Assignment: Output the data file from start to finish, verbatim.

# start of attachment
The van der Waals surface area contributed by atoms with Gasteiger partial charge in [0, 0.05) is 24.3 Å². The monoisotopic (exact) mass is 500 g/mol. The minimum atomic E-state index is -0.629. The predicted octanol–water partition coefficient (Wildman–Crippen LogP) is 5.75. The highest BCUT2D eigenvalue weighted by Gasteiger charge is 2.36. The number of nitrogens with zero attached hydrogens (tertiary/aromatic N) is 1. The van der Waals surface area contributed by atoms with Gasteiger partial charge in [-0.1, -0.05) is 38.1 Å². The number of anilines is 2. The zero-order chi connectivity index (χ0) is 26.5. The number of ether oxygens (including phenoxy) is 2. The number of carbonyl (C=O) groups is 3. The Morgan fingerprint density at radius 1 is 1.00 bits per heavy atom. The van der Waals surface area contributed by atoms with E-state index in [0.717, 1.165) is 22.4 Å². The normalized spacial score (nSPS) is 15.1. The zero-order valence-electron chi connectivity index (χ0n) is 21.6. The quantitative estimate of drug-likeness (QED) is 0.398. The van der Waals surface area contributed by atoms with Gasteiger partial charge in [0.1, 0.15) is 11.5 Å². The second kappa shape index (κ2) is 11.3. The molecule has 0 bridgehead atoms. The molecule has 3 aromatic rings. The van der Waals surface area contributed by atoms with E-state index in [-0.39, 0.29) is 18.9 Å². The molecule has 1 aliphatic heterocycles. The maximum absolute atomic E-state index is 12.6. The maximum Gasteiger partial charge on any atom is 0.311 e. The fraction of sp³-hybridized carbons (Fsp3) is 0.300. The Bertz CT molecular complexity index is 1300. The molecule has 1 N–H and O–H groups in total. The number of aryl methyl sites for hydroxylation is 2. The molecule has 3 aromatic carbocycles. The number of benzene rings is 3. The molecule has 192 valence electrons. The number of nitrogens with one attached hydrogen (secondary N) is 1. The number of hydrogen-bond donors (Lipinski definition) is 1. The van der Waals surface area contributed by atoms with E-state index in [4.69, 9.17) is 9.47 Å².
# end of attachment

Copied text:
The van der Waals surface area contributed by atoms with Gasteiger partial charge in [0, 0.05) is 24.3 Å². The monoisotopic (exact) mass is 500 g/mol. The minimum atomic E-state index is -0.629. The predicted octanol–water partition coefficient (Wildman–Crippen LogP) is 5.75. The highest BCUT2D eigenvalue weighted by Gasteiger charge is 2.36. The number of nitrogens with zero attached hydrogens (tertiary/aromatic N) is 1. The van der Waals surface area contributed by atoms with Gasteiger partial charge in [-0.1, -0.05) is 38.1 Å². The number of anilines is 2. The zero-order chi connectivity index (χ0) is 26.5. The number of ether oxygens (including phenoxy) is 2. The number of carbonyl (C=O) groups is 3. The Morgan fingerprint density at radius 1 is 1.00 bits per heavy atom. The van der Waals surface area contributed by atoms with E-state index in [0.717, 1.165) is 22.4 Å². The normalized spacial score (nSPS) is 15.1. The zero-order valence-electron chi connectivity index (χ0n) is 21.6. The quantitative estimate of drug-likeness (QED) is 0.398. The van der Waals surface area contributed by atoms with Gasteiger partial charge in [0.1, 0.15) is 11.5 Å². The second kappa shape index (κ2) is 11.3. The molecule has 0 bridgehead atoms. The molecule has 3 aromatic rings. The van der Waals surface area contributed by atoms with E-state index in [-0.39, 0.29) is 18.9 Å². The molecule has 1 aliphatic heterocycles. The maximum absolute atomic E-state index is 12.6. The maximum Gasteiger partial charge on any atom is 0.311 e. The fraction of sp³-hybridized carbons (Fsp3) is 0.300. The Bertz CT molecular complexity index is 1300. The molecule has 1 N–H and O–H groups in total. The number of aryl methyl sites for hydroxylation is 2. The molecule has 3 aromatic carbocycles. The number of benzene rings is 3. The molecule has 192 valence electrons. The number of nitrogens with one attached hydrogen (secondary N) is 1. The number of hydrogen-bond donors (Lipinski definition) is 1. The van der Waals surface area contributed by atoms with E-state index in [4.69, 9.17) is 9.47 Å².